In the Settlement Part, homeowners can meet with the bank’s attorneys (and occasionally representatives from the lending institution) and attempt to work out a settlement to the case. Generally, the best outcome from these efforts will be a loan modification (though other types of settlements are available). If settlement discussions fail to provide a positive outcome for the homeowner and no Answer has been filed, then the bank will be in a stronger position to obtain a default judgment against that homeowner once the case is released from the Foreclosure Settlement Part.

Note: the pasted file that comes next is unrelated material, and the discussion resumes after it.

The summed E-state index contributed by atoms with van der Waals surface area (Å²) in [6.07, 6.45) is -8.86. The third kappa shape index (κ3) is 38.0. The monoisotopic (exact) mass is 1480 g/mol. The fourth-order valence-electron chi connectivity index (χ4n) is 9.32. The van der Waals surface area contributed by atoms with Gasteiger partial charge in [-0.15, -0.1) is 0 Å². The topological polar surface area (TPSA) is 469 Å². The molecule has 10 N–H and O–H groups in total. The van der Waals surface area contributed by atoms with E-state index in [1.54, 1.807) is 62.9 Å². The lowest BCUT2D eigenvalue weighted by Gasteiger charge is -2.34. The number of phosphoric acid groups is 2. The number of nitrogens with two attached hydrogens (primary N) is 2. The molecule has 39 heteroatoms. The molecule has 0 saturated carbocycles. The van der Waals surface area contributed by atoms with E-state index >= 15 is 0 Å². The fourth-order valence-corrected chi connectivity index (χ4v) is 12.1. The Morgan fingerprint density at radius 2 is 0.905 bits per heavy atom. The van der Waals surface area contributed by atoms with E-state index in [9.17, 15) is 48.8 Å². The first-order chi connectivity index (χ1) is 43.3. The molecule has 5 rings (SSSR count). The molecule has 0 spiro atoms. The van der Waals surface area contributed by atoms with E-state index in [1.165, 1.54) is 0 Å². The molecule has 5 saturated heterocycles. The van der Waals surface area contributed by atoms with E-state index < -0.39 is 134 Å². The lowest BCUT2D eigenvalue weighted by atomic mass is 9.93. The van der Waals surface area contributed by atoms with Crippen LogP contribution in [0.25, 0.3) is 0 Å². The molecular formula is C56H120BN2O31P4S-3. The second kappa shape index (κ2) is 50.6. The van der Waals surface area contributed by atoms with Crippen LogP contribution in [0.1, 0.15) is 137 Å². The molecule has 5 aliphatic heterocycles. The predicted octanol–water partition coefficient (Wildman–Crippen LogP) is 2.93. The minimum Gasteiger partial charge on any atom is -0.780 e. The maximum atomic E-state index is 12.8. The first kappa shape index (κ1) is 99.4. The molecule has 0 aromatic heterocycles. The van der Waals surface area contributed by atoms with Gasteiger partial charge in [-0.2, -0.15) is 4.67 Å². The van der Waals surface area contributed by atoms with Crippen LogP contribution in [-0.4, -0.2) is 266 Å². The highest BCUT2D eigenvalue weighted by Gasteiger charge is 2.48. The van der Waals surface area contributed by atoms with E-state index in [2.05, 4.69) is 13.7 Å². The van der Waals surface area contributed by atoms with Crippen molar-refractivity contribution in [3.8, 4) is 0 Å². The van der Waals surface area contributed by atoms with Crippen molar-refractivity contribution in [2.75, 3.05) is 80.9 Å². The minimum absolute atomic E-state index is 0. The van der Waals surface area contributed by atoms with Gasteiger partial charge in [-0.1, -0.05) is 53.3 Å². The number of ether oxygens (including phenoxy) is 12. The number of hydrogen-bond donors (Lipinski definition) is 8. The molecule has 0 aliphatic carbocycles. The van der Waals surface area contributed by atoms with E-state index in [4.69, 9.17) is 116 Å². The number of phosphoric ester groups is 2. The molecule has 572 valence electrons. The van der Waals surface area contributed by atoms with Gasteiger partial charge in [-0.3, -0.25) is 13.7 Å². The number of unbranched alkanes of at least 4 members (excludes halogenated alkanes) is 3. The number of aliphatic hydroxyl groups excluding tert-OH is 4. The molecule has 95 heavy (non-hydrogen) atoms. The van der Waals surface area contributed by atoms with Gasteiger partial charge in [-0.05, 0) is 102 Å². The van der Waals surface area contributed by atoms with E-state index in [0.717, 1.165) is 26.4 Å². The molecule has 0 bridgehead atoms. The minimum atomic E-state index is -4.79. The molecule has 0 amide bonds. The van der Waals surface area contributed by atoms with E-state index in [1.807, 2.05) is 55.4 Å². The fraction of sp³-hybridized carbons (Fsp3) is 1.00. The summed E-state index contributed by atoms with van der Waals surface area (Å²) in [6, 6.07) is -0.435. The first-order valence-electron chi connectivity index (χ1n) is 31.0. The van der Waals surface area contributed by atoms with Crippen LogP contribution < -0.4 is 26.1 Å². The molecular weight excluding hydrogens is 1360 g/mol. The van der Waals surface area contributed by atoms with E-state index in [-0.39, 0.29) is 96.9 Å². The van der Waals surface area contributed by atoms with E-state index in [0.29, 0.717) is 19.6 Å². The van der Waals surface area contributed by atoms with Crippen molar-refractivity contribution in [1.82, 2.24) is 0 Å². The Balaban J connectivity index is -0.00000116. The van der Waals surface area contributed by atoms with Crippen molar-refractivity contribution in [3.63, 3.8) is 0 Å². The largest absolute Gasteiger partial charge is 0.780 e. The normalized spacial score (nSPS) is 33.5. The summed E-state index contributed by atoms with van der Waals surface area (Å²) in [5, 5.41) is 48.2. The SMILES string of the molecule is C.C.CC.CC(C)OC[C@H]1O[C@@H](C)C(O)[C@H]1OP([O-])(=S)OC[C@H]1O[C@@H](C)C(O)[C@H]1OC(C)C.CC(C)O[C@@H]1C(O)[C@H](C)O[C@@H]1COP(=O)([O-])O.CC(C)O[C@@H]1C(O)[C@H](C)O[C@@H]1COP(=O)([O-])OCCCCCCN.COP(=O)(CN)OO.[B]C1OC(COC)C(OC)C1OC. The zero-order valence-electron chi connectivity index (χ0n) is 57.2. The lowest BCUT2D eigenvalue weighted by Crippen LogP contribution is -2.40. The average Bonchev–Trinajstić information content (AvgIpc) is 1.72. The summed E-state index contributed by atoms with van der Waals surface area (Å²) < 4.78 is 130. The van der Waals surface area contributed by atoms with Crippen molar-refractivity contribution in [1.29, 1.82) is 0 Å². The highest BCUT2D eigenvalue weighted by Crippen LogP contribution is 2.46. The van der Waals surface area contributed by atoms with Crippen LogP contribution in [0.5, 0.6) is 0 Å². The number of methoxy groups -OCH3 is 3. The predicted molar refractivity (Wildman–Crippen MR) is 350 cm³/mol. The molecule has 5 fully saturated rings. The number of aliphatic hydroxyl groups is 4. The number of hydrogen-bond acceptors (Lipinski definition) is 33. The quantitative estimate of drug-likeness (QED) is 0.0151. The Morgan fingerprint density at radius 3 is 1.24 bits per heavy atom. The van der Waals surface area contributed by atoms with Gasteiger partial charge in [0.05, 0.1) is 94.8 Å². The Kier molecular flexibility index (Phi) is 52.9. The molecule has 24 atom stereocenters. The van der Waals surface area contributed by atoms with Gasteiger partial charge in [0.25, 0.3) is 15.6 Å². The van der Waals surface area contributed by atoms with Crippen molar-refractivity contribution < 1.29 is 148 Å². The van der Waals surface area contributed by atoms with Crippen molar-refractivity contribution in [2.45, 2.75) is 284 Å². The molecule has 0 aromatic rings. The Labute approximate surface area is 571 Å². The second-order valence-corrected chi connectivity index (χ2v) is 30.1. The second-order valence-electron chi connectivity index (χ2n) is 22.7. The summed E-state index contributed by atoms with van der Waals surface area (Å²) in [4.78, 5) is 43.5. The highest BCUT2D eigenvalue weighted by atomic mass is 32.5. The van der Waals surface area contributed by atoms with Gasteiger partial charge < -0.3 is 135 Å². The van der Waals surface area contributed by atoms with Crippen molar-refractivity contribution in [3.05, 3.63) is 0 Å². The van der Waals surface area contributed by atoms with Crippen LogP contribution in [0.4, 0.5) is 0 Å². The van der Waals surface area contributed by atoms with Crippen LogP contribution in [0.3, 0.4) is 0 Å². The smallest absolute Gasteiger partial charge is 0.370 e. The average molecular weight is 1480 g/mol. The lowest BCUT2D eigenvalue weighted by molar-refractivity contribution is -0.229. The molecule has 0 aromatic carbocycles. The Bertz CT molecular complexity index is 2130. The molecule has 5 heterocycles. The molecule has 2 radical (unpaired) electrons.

In our experience, many foreclosure defendants do not know that they are “in default,” nor do they understand the consequences of being “in default.” Engaging in an attempt to settle the foreclosure lawsuit in the Foreclosure Settlement Part, does not relieve a defendant of the responsibility of filing an Answer. It is essential to know one’s rights and responsibilities in any lawsuit, especially in a case in which one’s home may be at risk. Accordingly, they should speak with an experienced foreclosure attorney immediately in order to avoid a default in their case. If a homeowner is in default already, they should act immediately and avoid any unnecessary delay in attempting to vacate their default.

If you have any questions regarding vacating a default in a foreclosure lawsuit, please feel free to contact the Law Offices of David I. Pankin P.C. at 888-529-9600 or by using our easy online contact form.